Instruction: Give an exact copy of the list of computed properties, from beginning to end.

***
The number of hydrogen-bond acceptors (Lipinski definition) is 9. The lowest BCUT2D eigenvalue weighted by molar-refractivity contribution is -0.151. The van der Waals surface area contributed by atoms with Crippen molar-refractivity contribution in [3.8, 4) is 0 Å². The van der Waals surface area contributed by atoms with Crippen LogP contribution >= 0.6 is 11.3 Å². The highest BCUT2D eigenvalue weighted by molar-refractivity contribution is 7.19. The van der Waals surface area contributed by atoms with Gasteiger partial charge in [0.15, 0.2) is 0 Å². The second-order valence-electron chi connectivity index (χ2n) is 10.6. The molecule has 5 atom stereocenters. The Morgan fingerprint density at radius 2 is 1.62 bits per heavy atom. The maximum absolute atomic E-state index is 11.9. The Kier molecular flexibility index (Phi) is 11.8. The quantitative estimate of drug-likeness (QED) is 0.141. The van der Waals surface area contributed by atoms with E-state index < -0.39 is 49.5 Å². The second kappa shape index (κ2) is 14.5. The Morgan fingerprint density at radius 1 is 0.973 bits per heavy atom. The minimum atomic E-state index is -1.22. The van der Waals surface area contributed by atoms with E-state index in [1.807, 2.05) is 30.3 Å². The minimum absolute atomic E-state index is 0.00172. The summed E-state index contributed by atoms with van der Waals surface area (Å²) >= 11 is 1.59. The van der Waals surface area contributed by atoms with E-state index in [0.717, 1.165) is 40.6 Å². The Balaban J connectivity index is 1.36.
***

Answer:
The number of hydrogen-bond acceptors (Lipinski definition) is 9. The lowest BCUT2D eigenvalue weighted by molar-refractivity contribution is -0.151. The van der Waals surface area contributed by atoms with Crippen molar-refractivity contribution in [3.8, 4) is 0 Å². The van der Waals surface area contributed by atoms with Crippen LogP contribution >= 0.6 is 11.3 Å². The highest BCUT2D eigenvalue weighted by molar-refractivity contribution is 7.19. The van der Waals surface area contributed by atoms with Gasteiger partial charge in [0.15, 0.2) is 0 Å². The second-order valence-electron chi connectivity index (χ2n) is 10.6. The molecule has 5 atom stereocenters. The Morgan fingerprint density at radius 2 is 1.62 bits per heavy atom. The maximum absolute atomic E-state index is 11.9. The Kier molecular flexibility index (Phi) is 11.8. The quantitative estimate of drug-likeness (QED) is 0.141. The van der Waals surface area contributed by atoms with E-state index < -0.39 is 49.5 Å². The second kappa shape index (κ2) is 14.5. The Morgan fingerprint density at radius 1 is 0.973 bits per heavy atom. The minimum atomic E-state index is -1.22. The van der Waals surface area contributed by atoms with E-state index in [1.807, 2.05) is 30.3 Å². The minimum absolute atomic E-state index is 0.00172. The summed E-state index contributed by atoms with van der Waals surface area (Å²) >= 11 is 1.59. The van der Waals surface area contributed by atoms with E-state index in [0.717, 1.165) is 40.6 Å². The Balaban J connectivity index is 1.36.